Nehcor and I needed to talk.
“Don’t you guys have, like, a temple or a church around here?”
Hal, who was elbow deep in sanitizing one of the five rooms of the inn (four little with single beds and one a bunk, the fifth a ‘suite’), didn’t even stop to answer the question.
“Of course. I’m surprised you missed it. The temple is at the center of the city. The market you go to is half-way there.”
“So, no churches? You don’t have services every seven days or so?” Their weeks here were weird. I hadn’t realized until a month in that I’d been counting my weeks by sevens while theirs were by eights. For that matter, their months were weird too. At least I didn’t have to worry about multiple moons, though this world’s moon was about three times bigger than my Earth’s.
“There is a service once a month for the pious in the community centers, organized by whatever priest is set over the area. If I had known you were interested I would have pointed you there.”
“Of course I’m interested,” I said with a huff. “I have to teach my boy how to avoid an existential crisis, don’t I?”
“Existential…” Most of the time when I whipped out weird words that had no translation in their language, Milly, Hal, and even Gus, more than likely tended to gloss over it, assuming the definition by the context. But Hal actually stopped his spraying to give me an odd look.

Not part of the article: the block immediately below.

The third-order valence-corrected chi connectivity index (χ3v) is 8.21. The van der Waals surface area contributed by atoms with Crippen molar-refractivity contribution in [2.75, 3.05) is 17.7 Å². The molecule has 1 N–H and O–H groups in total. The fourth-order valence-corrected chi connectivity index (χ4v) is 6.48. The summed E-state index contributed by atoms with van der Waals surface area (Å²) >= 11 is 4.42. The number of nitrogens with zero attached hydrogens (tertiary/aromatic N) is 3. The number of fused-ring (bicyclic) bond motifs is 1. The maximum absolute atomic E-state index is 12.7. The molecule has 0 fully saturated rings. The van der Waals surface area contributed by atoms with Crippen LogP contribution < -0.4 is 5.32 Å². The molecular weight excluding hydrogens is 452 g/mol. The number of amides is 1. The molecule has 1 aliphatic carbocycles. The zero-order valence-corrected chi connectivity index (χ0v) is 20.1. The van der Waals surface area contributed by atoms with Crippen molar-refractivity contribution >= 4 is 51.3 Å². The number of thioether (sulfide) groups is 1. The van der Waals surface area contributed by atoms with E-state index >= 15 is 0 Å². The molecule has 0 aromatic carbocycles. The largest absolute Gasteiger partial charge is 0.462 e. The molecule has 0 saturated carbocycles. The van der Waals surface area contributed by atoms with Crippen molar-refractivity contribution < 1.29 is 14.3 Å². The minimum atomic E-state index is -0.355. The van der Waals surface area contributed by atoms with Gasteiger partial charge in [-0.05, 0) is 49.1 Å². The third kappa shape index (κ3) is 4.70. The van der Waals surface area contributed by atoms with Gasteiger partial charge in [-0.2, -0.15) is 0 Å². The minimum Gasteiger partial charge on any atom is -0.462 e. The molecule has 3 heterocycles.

I sighed and waved my hand in a circling, so-so gesture. “Nothing really matters, no point to living, any way the wind blows I’ll go even if that includes murder and rape because there’s no proof to care, etc etc.” Basically, Bohemian Rhapsody, by Queen, but good old rock classics weren’t included in this world.
Hal gave a ‘ah,’ nodded sagely, and turned back to his spraying.
“Milly and I usually go during slow seasons. Late spring and summer are usually a no go for us, since that’s when most choose to travel. But we should be able to hold down the fort enough for you and Gus to check it out. Church services are in five days, I’ll start marking it on the calendar in the kitchen. I can probably clear out a time for you to visit the temple tomorrow morning, as long as you’re back by the third hour.”
And thus, Gus’s religious nutrients were set up.
He gave me a look like he had sat on a cactus the entire time I fussed over his nicer pair of clothes the next day.
“Why would god care if I look nice?” he grumbled as I messed with the weird cravat/tie thing they had in this world. I was thinking I’d settle for a nice poofy bow. “He made me naked, didn’t he?”
“Oh, I’m sorry, I didn’t realize you wanted to visit the temple naked. I better start stripping—“
His hands flashed up to the half-made bow before I’d even twitched. “Not funny,” he growled.
I laughed. “You—you thought I’d seriously make you go naked, ha ha!”
“I wouldn’t be surprised!” He was turning red. “You get crazy enough ideas of modesty as it is!”
I rolled my eyes. “Honestly, the only ones there were Milly and I, and it’s not like anyone can see our yard from the world.”